Lasagna Through the Ages

June 21, 2013

In Strange Food History, we're hitting the books -- to find you the strangest, quirkiest slices of our food heritage.

Today: Lasagna -- you've come a long way. 


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Lasagna, the ubiquitous comfort food, evolved significantly from its first iteration until it became the familiar dish that we enjoy today.

And we're lucky too - earlier versions sound wholly unappetizing at best, completely inedible at worst. (Sow's belly mixed with fish, anyone?)

Lasagna's presence in ancient Rome (then referred to as lagnum or lagane, from the Greek laganon) is significant because it's the only dish similar to pasta that the Romans cooked, providing supporting evidence for those who theorize that pasta originated in Italy. But the "pasta" in the first written recipe for lasagna, from the late 4th century/early 5th century cookbook "Apicius, Cookery and Dining in Ancient Rome," is more similar to very thin pancakes: 

Patina Apiciana
"The Apician dish is made thus: take small pieces of cooked sow's belly [with the paps on it] pieces of fish, pieces of chicken, the breasts of figpeckers or of thrushes [slightly] cooked, [and] whichever is best. Mince all this very carefully, particularly  the figpeckers [the meat of which is very tender]. Dissolve in oil strictly fresh eggs; crush pepper and lovage, pour over some broth and raisin wine, put it in a saucepan to heat and bind with roux. After you have cut all in regular pieces, let it come to the boiling point. When done, retire [from the fire] with its juice of which you put some in another deep pan with whole pepper and pignolia nuts. Spead [the ragout] out in single layers with thin pancakes in between; put in as many pancakes and layers of meat as is required to fill the dish; put a final cover of pancake on top and sprinkle with pepper after those eggs have been added [which serve] to tie the dish. Now put this [mould or dish] in a boiler [steamer, hot water bath, allow to congeal] and dish it out [by unmoulding it]. An expensive silver platter would enhance the appearance of this dish materially."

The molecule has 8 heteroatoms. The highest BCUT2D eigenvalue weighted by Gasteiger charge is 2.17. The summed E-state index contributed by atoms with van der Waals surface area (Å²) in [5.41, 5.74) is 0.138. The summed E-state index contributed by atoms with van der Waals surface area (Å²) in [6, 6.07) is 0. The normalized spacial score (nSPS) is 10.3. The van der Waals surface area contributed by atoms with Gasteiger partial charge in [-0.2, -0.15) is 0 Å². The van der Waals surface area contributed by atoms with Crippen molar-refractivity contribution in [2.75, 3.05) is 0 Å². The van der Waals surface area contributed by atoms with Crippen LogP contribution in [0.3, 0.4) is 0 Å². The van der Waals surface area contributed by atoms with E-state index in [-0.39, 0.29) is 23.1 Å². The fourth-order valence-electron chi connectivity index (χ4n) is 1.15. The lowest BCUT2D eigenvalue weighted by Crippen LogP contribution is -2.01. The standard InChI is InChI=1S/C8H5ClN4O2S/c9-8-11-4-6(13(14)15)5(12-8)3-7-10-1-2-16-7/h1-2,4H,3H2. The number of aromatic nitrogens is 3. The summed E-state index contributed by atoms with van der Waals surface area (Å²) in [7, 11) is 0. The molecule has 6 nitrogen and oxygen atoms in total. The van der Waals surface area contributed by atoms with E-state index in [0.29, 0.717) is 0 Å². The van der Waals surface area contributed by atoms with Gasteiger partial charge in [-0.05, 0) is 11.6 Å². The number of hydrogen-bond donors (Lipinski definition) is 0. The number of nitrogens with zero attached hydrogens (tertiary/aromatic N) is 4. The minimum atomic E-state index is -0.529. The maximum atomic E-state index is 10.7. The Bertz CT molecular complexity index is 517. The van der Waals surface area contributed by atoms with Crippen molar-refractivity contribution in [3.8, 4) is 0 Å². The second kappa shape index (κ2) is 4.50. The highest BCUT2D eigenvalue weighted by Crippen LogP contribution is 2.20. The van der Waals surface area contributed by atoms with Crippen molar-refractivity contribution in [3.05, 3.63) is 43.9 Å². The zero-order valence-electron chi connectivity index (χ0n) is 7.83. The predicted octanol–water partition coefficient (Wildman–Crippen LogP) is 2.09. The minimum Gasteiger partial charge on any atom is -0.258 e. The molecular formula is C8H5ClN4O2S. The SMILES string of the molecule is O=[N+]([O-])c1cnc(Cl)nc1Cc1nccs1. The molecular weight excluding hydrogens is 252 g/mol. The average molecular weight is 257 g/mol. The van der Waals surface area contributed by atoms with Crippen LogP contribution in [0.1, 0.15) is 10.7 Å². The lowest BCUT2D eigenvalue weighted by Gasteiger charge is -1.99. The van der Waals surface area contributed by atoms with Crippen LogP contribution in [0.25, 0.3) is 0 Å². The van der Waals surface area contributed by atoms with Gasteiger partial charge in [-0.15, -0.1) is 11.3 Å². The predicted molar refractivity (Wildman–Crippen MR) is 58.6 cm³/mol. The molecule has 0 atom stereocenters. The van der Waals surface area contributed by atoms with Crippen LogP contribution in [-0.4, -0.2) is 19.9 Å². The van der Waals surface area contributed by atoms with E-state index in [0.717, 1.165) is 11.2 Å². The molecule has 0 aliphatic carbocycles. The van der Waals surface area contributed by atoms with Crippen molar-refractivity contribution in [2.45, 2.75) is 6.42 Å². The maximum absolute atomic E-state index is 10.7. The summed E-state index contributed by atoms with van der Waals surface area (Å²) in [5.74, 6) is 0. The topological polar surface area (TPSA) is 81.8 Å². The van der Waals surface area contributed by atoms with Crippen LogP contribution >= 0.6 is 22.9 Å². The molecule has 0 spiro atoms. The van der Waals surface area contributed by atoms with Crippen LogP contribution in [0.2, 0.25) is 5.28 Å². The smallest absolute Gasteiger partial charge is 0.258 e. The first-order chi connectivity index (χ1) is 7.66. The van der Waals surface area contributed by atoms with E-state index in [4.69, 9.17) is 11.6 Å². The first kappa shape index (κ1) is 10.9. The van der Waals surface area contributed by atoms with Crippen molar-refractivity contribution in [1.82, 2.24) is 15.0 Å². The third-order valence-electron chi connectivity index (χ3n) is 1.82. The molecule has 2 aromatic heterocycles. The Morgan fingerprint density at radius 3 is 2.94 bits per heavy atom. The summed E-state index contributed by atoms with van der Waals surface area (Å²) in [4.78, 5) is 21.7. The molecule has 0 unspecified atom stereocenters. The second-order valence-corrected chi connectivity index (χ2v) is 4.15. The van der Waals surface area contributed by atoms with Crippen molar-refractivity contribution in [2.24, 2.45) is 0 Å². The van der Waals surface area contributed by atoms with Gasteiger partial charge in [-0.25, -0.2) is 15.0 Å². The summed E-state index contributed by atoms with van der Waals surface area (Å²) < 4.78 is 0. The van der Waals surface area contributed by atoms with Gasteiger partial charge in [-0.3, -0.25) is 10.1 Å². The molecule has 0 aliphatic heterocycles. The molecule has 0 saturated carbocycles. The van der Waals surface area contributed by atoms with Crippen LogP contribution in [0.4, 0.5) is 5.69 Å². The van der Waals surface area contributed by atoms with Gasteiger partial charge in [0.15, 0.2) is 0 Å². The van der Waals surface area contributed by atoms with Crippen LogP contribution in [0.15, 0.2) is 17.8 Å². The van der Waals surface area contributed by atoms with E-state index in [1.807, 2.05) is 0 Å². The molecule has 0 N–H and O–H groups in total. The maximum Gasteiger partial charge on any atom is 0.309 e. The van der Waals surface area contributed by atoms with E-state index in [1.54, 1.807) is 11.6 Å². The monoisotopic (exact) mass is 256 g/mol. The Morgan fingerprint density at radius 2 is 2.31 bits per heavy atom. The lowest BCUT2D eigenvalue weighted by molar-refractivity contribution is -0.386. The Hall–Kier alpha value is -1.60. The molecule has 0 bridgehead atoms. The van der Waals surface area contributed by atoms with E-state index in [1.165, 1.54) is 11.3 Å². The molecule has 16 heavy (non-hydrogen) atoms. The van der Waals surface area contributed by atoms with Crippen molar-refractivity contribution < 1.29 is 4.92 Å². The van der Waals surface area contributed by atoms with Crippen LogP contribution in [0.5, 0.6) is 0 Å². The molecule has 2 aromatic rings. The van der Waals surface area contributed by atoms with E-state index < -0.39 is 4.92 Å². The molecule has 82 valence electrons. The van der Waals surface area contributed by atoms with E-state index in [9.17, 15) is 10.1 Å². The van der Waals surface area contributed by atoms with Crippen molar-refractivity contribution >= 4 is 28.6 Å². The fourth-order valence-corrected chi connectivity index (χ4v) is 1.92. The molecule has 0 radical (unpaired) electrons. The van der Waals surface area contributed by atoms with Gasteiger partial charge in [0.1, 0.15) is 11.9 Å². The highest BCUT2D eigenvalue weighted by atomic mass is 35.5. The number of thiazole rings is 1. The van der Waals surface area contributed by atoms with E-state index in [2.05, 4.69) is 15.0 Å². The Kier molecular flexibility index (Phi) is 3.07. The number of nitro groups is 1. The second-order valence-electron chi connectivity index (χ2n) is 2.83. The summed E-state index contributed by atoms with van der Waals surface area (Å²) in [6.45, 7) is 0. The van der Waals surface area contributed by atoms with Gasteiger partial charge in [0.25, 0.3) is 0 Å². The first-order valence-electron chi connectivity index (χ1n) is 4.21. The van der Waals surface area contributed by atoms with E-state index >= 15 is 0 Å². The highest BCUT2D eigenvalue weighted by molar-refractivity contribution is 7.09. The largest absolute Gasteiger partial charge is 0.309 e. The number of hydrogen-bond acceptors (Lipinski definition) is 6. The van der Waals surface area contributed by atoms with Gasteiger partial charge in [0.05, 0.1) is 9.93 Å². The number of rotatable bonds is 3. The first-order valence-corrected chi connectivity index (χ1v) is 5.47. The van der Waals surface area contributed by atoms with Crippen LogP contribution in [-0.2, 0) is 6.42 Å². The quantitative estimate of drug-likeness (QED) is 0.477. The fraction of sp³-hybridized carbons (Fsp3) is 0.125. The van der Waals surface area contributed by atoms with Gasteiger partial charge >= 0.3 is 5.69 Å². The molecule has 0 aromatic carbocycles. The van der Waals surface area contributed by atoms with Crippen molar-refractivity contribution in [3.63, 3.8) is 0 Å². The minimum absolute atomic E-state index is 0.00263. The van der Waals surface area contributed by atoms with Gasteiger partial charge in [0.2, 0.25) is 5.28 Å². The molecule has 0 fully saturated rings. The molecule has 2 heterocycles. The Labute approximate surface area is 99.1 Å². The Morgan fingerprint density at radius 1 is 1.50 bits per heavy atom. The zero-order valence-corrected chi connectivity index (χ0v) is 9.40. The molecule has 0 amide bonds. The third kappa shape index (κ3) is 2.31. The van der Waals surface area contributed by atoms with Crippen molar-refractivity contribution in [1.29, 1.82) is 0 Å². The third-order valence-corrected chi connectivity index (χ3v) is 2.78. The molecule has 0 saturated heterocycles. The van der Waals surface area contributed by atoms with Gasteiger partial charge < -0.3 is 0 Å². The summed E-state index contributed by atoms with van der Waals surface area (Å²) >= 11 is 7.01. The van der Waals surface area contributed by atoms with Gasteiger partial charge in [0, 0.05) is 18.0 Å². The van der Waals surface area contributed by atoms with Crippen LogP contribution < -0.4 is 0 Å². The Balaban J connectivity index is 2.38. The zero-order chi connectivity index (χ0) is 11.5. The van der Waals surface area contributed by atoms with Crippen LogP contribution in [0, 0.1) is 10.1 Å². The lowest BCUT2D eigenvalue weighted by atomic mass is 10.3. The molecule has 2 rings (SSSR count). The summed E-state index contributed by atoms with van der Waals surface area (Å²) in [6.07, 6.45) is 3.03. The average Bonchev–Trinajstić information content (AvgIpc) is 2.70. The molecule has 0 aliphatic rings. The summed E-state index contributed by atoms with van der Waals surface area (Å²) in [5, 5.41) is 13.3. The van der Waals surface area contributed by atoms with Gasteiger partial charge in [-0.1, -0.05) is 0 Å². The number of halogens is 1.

The next version recorded is from the 14th century Liber de Coquina. Here, pasta dough is rolled out, sliced into small squares, boiled, then served topped with the grated cheese and spices (namely cardamon, nutmeg, ground pepper, and cinnamon). A variation of that recipe calls on the cook to top the pasta with cheese and spices, layer with another row of pasta, then more cheese and spices, and so on and so forth. Sound familiar? 

Even one step closer to the version we know and love is the torta de lassanis, in which the small squares of pasta are layered with cooked eggs, ravioli, cheese, and bacon, surrounded by a stuffed intestine (relax, that's just a sausage), and baked in the oven. 

As for us? We're more than happy with Merrill's version

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  • Greenstuff
  • ryanm
  • Gabriella Paiella
    Gabriella Paiella
  • pierino
  • vanessa.b
Yes, my name rhymes.


Greenstuff June 21, 2013
My understanding has been that there are no figpeckers (garden warblers) or other small birds in Italy, as the Italians have eaten every one!
ryanm June 21, 2013
Not sure this sounds "wholly unappetizing at best," considering that pork (aka sow) belly is pretty delicious and is not at all an unusual ingredient to mix with fish. Pepper, eggs, pine nuts, and lovage are also perfectly fine ingredients. Raisin wine I'm not familiar with, though might be similar to port (yum). Definitely not lasagna alla bolognese--though neither is most lasagna we come across today--but I for one would be interested in trying the dish.
Gabriella P. June 21, 2013
A friend of mine made the dish for a food history a few years ago and I sampled it - I can attest the aroma/texture was horrible! (I still have nightmares about what the filling looked like.) But the version from Liber de Coquina wasn't half bad. Definitely a fun project to try out.
pierino June 22, 2013
The best lasagne I've ever dined on in my life have been in Emilia-Romagna. Pasta rolled out to the maximum thinness. The sauce (sauce bolognese) was layered with discretion. So unlike the huge amounts of glop that Americans associate with Italian (i.e. Italian-American) pastas.
vanessa.b June 24, 2013
"Horrible" and "unappetizing" are understatements. I would barely call it food.